With all of the focus on “stranger danger”, it may come as a surprise to many parents to learn that child sexual abuse is far more likely to involve someone the child (and often the family) knows. Most sexual abusers bide their time and are skilled at hiding their true motivations, unlike the popular image of the bad stranger who uses candy to lure unsuspecting children into a car. This can make it more difficult not only for children to spot a sexual abuser, but for their parents as well.
The good news is that a little knowledge can go a long way. The process by which sexual abusers win a child’s trust, known as grooming, does not vary much from abuser to abuser. The details might change, but the steps and behaviors involved are very similar. Learning to recognize these stages and behaviors of the grooming process - and in turn teaching your children how to recognize them - can help to prevent the situation from escalating.
When talking to children about grooming, it’s critical for parents to define the concept in a way children can understand. Sexual abusers don’t want to get caught. Much like a spider building a web to catch unsuspecting insects, they use their own tricks and traps laid out over time to falsely gain a child’s trust. Explain to your children that in the same way that they might “get ready” to leave the house by combing their hair, brushing their teeth, or putting on clean clothes, sexual abusers are getting a child ready to be abused by using a different kind of grooming.
Before they ever progress to actual physical abuse of a child, sexual abusers tend to use some of these common tricks and traps:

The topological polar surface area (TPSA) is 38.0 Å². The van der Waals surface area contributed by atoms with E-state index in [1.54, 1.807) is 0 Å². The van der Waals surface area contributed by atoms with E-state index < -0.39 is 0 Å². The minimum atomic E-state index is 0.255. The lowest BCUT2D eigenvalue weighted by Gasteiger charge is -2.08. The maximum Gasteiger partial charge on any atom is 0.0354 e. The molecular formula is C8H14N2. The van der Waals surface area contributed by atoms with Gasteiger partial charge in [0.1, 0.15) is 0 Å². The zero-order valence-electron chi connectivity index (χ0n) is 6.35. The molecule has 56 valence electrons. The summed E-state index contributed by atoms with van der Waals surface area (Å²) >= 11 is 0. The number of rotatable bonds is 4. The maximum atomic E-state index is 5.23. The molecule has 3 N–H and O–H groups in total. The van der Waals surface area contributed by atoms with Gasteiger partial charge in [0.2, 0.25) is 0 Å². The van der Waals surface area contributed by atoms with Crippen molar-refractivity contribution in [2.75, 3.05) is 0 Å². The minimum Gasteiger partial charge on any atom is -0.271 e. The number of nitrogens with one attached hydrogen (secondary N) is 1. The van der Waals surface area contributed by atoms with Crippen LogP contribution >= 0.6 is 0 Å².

- Forging a friendship with the child by offering attention or giving gifts that the child may not otherwise receive
- Pushing the boundaries of a child’s comfort with non-sexual touch, such as putting an arm around the shoulders, patting the back, etc.
- Engaging the child in games that involve undressing, tickling, or roughhousing
- Progressing to “accidental” touching of child’s private parts
- Using blame, shame, or intimidation to keep a child from telling about the behavior
- Encouraging a child to break rules, lie, or keep secrets from a trusted caregiver
- Sharing pornographic images
It’s not enough to identify these typical stages of grooming behavior, however. Your children also need to know how to respond if they are confronted with these situations. Give concrete examples of the above-listed grooming behaviors, and ask your children how they would respond. In each scenario, reassure your children that no one has a right to touch them in a way that makes them uncomfortable, and that telling a trusted adult can never be considering “tattling” in this case. Perhaps most importantly, ensure that your children always have access to a trusted caregiver who can listen and take action if they suspect they are being groomed by a sexual abuser.